Oh. But it gets worse. Much worse. They sing. Dear God do they sing. They sing EVERYTHING. Look, I know it’s a musical. I get it. I’ve seen Fiddler on the Roof and The Sound of Music and West Side Story. They sing in those films/plays also. But then they break up the musical numbers with normal dialogue. But that’s just too simple and not nearly irritating enough, according to the maniac who wrote this tornado of crap. Every single line in the movie is sung. It doesn’t matter how pedestrian the dialogue, they have to put it to music: “Pass the salt”, “Hang on I gotta take a leak”, etc. All put to song. My sister-in-law cried throughout the whole movie. I cried tears of blissful joy when Russell Crowe threw himself off a bridge at the end because it meant he’d finally stop singing. BUT EVEN THAT DIDN’T STOP HIM. All the dead people had to come back before the credits for one last encore. By the way, Crowe, you’re the guy who played the gladiator but now you will live in infamy as the most awkward casting decision in Hollywood history. You reminded me of someone’s dad who was tossed into the school play at the last minute after his son came down with laryngitis on opening night.

But let’s talk about the “big” musical numbers. You don’t need to buy the soundtrack. I’ll sum up every song in the movie. Here you go: “I’m so lonely, I’m so alone, look at me my life is hard, I’m alone, I’m on my own, there’s this empty chair here, it’s empty because I’m alone, I’m lonely, all this bad stuff has happened to me because of my inexcusably stupid life choices, I’m alone, I feel so alone, on my own, on my own, on my own, did I mention I’m on my oooooowwwwwn?”

Not a dry eye in the house after we heard that one. For the 40th time.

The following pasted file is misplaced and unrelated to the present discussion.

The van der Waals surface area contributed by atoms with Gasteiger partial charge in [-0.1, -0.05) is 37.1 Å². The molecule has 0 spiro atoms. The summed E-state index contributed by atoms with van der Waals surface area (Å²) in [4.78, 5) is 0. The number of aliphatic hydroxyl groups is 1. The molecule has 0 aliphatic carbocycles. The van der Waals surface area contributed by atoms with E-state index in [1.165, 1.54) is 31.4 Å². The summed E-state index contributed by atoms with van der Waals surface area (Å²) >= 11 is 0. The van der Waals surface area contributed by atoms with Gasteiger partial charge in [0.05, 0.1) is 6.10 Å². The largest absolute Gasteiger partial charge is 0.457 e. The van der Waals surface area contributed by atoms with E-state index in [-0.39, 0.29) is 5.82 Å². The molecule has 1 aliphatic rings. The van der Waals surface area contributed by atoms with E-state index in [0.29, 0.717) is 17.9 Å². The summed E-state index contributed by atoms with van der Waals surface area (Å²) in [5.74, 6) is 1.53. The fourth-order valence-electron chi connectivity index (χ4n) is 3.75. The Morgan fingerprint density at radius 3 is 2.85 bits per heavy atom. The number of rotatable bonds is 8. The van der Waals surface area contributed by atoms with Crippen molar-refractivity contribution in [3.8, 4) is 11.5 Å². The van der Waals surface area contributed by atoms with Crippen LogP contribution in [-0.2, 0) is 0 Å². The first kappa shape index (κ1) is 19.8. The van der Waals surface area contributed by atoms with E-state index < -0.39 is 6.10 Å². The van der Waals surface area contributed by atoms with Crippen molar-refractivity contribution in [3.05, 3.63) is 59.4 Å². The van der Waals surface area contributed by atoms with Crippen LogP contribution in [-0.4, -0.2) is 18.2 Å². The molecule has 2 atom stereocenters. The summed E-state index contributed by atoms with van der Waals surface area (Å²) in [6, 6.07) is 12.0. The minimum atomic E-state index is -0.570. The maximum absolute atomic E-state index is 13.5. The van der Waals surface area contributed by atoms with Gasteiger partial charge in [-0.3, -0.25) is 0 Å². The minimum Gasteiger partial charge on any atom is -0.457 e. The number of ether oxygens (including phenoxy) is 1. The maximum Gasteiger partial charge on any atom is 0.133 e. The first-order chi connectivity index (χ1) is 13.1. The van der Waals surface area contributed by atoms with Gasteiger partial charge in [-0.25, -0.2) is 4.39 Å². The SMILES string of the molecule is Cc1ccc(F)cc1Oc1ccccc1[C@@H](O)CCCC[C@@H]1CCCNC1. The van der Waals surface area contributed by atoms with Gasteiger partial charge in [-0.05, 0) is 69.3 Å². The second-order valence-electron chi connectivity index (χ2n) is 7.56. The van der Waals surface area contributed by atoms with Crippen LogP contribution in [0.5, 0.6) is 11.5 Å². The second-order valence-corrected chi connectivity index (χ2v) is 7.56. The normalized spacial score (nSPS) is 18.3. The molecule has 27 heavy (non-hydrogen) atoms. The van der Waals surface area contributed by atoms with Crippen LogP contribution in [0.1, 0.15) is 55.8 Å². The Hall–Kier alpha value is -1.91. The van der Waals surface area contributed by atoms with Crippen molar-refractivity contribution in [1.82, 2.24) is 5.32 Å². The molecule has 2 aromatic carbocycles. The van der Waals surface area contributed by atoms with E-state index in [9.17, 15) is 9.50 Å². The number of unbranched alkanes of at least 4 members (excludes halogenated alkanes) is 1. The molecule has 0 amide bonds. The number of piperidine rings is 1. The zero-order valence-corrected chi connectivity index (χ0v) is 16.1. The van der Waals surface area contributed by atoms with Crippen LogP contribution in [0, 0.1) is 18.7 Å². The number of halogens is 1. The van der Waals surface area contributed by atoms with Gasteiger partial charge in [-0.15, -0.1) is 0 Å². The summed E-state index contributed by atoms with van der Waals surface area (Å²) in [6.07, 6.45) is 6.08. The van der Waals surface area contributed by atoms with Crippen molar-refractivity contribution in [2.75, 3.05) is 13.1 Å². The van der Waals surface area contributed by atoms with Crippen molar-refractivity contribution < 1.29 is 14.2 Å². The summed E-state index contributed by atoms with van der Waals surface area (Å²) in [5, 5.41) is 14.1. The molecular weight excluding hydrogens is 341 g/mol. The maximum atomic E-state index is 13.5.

Vapid, shallow, predictable, self indulgent and emotionally manipulative. “BUT IT’S A CLASSIC!” No. No it’s not. Who cares if the play has been around for a while? Malaria has been around for a while. Just because something is old doesn’t make it a “classic”.

And I haven’t even mentioned the fact that half the characters in this flick– which is set in France — have an inexplicable limey British chimney sweep accent. That would make sense for Mary Poppins but not this. Incidentally THAT’S a musical I’d sooner watch 5 times in a row before being subjected to another 3 minutes of Les Miserables.

Then, two thirds of the way through the movie, we get the obligatory tragic love story. Here’s how it goes: a young French revolutionary spots a blonde chick across the street. The two lock eyes and literally THAT NIGHT the dumb desperate loser is singing about how he’d “die for her”. Really? And I’m supposed to become psychologically invested in a plot device that has just reduced the beauty, joy, pain and sacrifice of romantic love to something you can catch like a cold or fall into like a puddle? I know Hollywood has been peddling that nonsense for ages but this was simply too much to cope with.

To make matters worse we’re all supposed to be super impressed because the songs (and by “songs” I mean “every single word uttered during the course of the entire picture”) are performed live instead of being recorded in a studio and dubbed into the film. “GEE WOW I’M SO ENAMORED WITH YOUR ARTISTIC INTEGRITY”. Is that the reaction I’m supposed to have? I don’t know because my initial reaction was something like “Man, this sounds awful”. Instead of lip syncing pre-recorded songs, the actors sputtered out of key while choking back tears and gasping for breath. It was like listening to someone sing karaoke while being chased by a swarm of African killer bees. Coincidentally, that is the actual premise of a reality show on TruTV. Except that show likely has more depth and intelligence. I don’t care if the “let’s do it live” move was “revolutionary”. Not all revolutions are good. Just ask France.

I could go on. But I won’t. I hated Les Miserables with a violent passion. Let’s leave it at that.

And at this: my wife now has to watch four mob movies, three war movies and two History Channel documentaries with me.

That’s the exchange rate.

Sorry, honey, I don’t make the rules. But I will enforce them.
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Old 01-20-2013, 11:02 AM   #108
Red Brooklyn Red Brooklyn is offline
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Quote:
Originally Posted by Dave View Post
Last night I went to a showing of Les Miserables. And when I say “went to” I mean “hogtied and dragged at gun point by my wife, her sister and her mom”. By the looks of many of the other men in that crowded overheated theater, I was not the only hostage victim in attendance.
Didn't have to read past this point.